51

Whjat are the ethical issues surrounding Milgram's study?

Deception - telling them the aim of the study was to investigate the effect of punishment on learning.
Right to withdraw removed - verbal prompts.
Protection of participants (mentally) - being told at the end they theoretically killed someone

52

What are the five situational factors that affect obedience?

Location - many carried on because it was a prestigious university. They moved the location to a run down office building, and obedience dropped to 47.5%
Proximity of victim - the learner was in the same room as the teacher of one and a half feet, dropping obedience to 40%. When the teacher had to force the learners hand onto the shock plate, it dropped to 30%.
Proximity of authority - the experimenter left the room giving instructions by telephone, obedience dropped to 20.5%. Teachers either pretended or lowered the shock.
Social support - the participant was in a team of three teachers (two stooges). At 150 one stooge refused to continue, and 210 the other refused. Obedience dropped to 10%.
A peer administers the shock - the teacher read word pairs and informed the stooge teacher whether to administer a shock. Obedience rose to 92.5%.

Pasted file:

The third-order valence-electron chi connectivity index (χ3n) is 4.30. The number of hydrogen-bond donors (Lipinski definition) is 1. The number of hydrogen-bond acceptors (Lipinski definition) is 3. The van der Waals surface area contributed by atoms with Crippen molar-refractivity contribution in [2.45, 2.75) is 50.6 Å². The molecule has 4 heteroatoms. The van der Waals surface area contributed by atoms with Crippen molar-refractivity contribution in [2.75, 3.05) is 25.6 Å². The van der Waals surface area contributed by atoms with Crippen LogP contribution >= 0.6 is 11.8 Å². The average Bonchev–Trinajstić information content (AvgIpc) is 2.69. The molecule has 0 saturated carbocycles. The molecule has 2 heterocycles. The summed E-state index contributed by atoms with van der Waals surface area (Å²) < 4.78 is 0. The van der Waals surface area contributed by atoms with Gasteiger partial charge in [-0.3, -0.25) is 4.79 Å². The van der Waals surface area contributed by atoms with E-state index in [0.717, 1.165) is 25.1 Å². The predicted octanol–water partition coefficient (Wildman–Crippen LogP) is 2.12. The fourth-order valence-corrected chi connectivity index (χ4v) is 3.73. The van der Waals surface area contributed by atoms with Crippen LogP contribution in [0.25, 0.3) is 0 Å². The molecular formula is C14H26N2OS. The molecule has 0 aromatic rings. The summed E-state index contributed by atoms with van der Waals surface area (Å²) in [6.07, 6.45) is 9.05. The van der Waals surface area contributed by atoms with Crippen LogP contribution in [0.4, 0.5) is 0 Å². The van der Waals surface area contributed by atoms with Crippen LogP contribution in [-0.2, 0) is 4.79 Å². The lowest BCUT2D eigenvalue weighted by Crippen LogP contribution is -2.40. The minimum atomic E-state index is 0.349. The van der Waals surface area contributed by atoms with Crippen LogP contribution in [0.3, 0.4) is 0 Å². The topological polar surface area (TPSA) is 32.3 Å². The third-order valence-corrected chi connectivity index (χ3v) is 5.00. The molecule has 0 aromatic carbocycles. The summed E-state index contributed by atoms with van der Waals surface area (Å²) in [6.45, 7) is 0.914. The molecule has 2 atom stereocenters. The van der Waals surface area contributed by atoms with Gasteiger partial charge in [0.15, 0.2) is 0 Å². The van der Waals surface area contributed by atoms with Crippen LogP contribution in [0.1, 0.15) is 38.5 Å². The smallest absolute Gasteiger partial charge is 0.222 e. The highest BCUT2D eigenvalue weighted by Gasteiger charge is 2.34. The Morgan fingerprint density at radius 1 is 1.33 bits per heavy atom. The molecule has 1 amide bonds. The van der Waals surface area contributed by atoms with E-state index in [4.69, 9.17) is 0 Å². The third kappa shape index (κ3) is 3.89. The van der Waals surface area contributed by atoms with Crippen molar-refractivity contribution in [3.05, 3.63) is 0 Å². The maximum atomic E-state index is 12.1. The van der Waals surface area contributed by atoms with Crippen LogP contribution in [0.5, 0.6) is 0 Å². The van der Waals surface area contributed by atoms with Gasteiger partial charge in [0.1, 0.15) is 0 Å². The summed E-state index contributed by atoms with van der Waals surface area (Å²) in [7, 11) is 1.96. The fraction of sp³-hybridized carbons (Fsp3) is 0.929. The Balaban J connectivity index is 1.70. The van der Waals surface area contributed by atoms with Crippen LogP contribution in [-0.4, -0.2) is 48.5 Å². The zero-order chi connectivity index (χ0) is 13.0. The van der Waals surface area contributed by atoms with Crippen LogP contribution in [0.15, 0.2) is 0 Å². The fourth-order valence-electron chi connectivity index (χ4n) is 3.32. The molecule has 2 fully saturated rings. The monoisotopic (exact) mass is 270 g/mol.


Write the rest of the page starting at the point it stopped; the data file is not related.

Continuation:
53

What is an agentic state?

Lacking a sense of personal responsibility and feeling under the control of an authority figure.

54

What is an autonomous state?

Taking control of one's own behaviour; feeling responsible for and aware of the consequences of behaviour.

55

Why do people obey? (three points)

Personal responsibility - when we obey orders, we are in the agentic state; acting as "agents". If the participant asked the experimenter who took responsibility for harm, it was said it was the experimenter's and the participant would normally continue. When the peer administered the shock, they felt even less responsible. When the researcher left the room, they felt more responsible, and obedience dropped putting the participant in an autonomous state.

Perception of a legitimate authority and orders - from an early age we are socialised to recognise the authority of people like parents and teachers. The researcher at a prestigious university was seen as legitimate. The impersonal prods and lab coat added to this (see Bickman). The order was seen as valid since it was in the pursuit of scientific knowledge.

56

What did Bickman do that demonstrated the power of uniform?

An experimenter dressed in the uniform of a guard ordered passers-by to pick up paper bags or give a coin to motorists wanting to park, and there was an 80% obedience compared to when they weren't in uniform (40%).

57

What did Bickman do that demonstrated the power of uniform?

An experimenter dressed in the uniform of a guard ordered passers-by to pick up paper bags or give a coin to motorists wanting to park, and there was an 80% obedience compared to when they weren't in uniform (40%).

58

What is the dispositional explanation of obedience to authority?

Certain personalities make people more likely to obey.